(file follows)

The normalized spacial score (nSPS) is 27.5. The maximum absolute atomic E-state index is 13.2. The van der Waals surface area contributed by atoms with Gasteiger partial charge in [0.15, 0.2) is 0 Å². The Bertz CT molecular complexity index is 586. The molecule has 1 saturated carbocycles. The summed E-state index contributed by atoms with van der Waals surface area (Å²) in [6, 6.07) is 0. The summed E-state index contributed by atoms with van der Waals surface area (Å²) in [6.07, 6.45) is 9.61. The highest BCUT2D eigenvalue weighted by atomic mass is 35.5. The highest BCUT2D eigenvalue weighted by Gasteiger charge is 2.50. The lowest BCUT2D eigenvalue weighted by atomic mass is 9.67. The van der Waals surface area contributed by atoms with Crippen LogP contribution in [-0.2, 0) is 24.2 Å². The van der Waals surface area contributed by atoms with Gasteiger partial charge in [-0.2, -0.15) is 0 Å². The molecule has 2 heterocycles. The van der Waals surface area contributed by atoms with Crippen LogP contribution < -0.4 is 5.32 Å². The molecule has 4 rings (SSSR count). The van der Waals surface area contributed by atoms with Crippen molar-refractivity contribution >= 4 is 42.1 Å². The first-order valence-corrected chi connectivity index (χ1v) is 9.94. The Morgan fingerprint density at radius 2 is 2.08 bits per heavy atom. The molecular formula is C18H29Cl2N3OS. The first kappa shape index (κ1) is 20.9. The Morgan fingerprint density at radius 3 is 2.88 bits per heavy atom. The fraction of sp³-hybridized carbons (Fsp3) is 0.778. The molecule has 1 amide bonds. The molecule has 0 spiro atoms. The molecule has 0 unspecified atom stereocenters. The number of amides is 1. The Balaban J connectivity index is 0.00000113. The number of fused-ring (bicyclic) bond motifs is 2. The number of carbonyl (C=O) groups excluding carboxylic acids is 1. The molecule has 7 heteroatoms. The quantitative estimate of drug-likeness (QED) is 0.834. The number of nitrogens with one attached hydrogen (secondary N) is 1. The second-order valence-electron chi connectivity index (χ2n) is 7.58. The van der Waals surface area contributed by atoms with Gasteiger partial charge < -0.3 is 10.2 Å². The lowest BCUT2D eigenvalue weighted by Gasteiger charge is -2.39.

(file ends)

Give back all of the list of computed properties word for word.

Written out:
The normalized spacial score (nSPS) is 27.5. The maximum absolute atomic E-state index is 13.2. The van der Waals surface area contributed by atoms with Gasteiger partial charge in [0.15, 0.2) is 0 Å². The Bertz CT molecular complexity index is 586. The molecule has 1 saturated carbocycles. The summed E-state index contributed by atoms with van der Waals surface area (Å²) in [6, 6.07) is 0. The summed E-state index contributed by atoms with van der Waals surface area (Å²) in [6.07, 6.45) is 9.61. The highest BCUT2D eigenvalue weighted by atomic mass is 35.5. The highest BCUT2D eigenvalue weighted by Gasteiger charge is 2.50. The lowest BCUT2D eigenvalue weighted by atomic mass is 9.67. The van der Waals surface area contributed by atoms with Crippen LogP contribution in [-0.2, 0) is 24.2 Å². The van der Waals surface area contributed by atoms with Gasteiger partial charge in [-0.2, -0.15) is 0 Å². The molecule has 2 heterocycles. The van der Waals surface area contributed by atoms with Crippen LogP contribution < -0.4 is 5.32 Å². The molecule has 4 rings (SSSR count). The van der Waals surface area contributed by atoms with Crippen molar-refractivity contribution >= 4 is 42.1 Å². The first-order valence-corrected chi connectivity index (χ1v) is 9.94. The Morgan fingerprint density at radius 2 is 2.08 bits per heavy atom. The molecular formula is C18H29Cl2N3OS. The first kappa shape index (κ1) is 20.9. The Morgan fingerprint density at radius 3 is 2.88 bits per heavy atom. The fraction of sp³-hybridized carbons (Fsp3) is 0.778. The molecule has 1 amide bonds. The molecule has 0 spiro atoms. The molecule has 0 unspecified atom stereocenters. The number of amides is 1. The Balaban J connectivity index is 0.00000113. The number of fused-ring (bicyclic) bond motifs is 2. The number of carbonyl (C=O) groups excluding carboxylic acids is 1. The molecule has 7 heteroatoms. The quantitative estimate of drug-likeness (QED) is 0.834. The number of nitrogens with one attached hydrogen (secondary N) is 1. The second-order valence-electron chi connectivity index (χ2n) is 7.58. The van der Waals surface area contributed by atoms with Gasteiger partial charge < -0.3 is 10.2 Å². The lowest BCUT2D eigenvalue weighted by Gasteiger charge is -2.39.